Verification of "One-piece Flow Production"

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Verification of "One-piece Flow Production"
( Company D's Case )

GD.findi has been developed for use in the planning phase as well as in actual production facilities. In this example, it will be used to facilitate the product design process.

Introduction – Conveyor belt removal and misinterpretation of a production cell's capabilities

At some point in the history of production innovation, common practice was to remove the conveyor belts running through facilities and to replace them with a small number of manned workstations of W900 x D600 size. This was deemed the era of “cell production”.
Mass production became a thing of the past, LCA (Low Cost Automation) was considered and adopted almost immediately, and each cell was outfitted with simple tools and jigs. 

The tendency was for production lots to be produced in their entirety using this natural workflow.Although this “one-piece flow production” may appear to be the ideal form of production, in reality there are a number of obstacles to be overcome which make it at present currently unfeasible. In this example, Company D is an electronics component manufacturing firm that is refining their controller module production facility. In Company D’s case, with the overarching goal of further improving productivity, the effect of each of the changes from conventional conveyor belt-based production to cell production must be carefully considered. However, in spite of the adoption of a cell production system under the guidance of consultants in the field a true understanding of the nature of “one-piece flow production” was not fostered. With this in mind, by making use of a production simulator, the new design was subjected to a verification process. In this manner, the type of cell would be tested to ensure that it would constitute a viable production method.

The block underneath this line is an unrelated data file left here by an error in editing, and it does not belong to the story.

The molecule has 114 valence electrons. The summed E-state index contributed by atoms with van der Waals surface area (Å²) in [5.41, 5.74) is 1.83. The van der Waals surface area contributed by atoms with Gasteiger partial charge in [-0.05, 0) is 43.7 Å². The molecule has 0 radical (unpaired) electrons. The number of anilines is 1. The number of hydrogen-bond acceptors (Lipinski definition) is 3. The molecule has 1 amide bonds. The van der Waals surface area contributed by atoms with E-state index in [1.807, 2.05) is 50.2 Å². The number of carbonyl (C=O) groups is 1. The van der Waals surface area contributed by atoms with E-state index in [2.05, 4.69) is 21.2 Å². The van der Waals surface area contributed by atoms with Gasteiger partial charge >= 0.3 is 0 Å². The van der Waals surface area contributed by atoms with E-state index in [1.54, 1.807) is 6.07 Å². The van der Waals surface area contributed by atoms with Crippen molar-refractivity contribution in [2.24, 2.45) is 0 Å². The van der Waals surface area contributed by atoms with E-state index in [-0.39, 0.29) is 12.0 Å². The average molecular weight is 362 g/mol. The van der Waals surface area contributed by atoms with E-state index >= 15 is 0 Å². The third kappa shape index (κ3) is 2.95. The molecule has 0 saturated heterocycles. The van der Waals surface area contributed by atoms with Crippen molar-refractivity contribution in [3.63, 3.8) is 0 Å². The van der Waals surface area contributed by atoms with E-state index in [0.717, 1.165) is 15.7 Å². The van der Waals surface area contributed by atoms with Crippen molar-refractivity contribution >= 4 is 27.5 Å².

The Waste of Over-production

In conventional production strategies, as production plans are set into place, so the issue of wasteful overproduction tends to be shrugged off. However, as cell production focuses around creating the desired lot in “one shot”, the matter of overproduction becomes a significant issue.
In an ideal realization of this process, there would be an invisible conveyor belt running between these cells, providing some sort of communication as well as ensuring that each product is produced one at a time.

Process Segmentation, Cell Specialization, and Insufficient Staff Utilization

Should some worker replace the conveyor belt as a means of moving goods between cells to reduce waste, moving all of the excess at once can constitute an “inter-process buffer”. However such a technique merely serves to increase the size of the inter-process inventory. In addition, upon consideration of the line balance characteristics of each cell it is clear to see that there are variations in the cycle time for each cell, brought about by an assortment of factors. A notable factor in this phenomenon would be a discrepancy between the skills of workers at these stations. As a consequence, a better line balance is achieved by the harmful action of unnaturally distributing processes between these cells of varying quality. The solution to this problem is to specialize the production cells, reduce the number of staff working at each cell, and perform advanced operations using the skillsets of the experienced workers.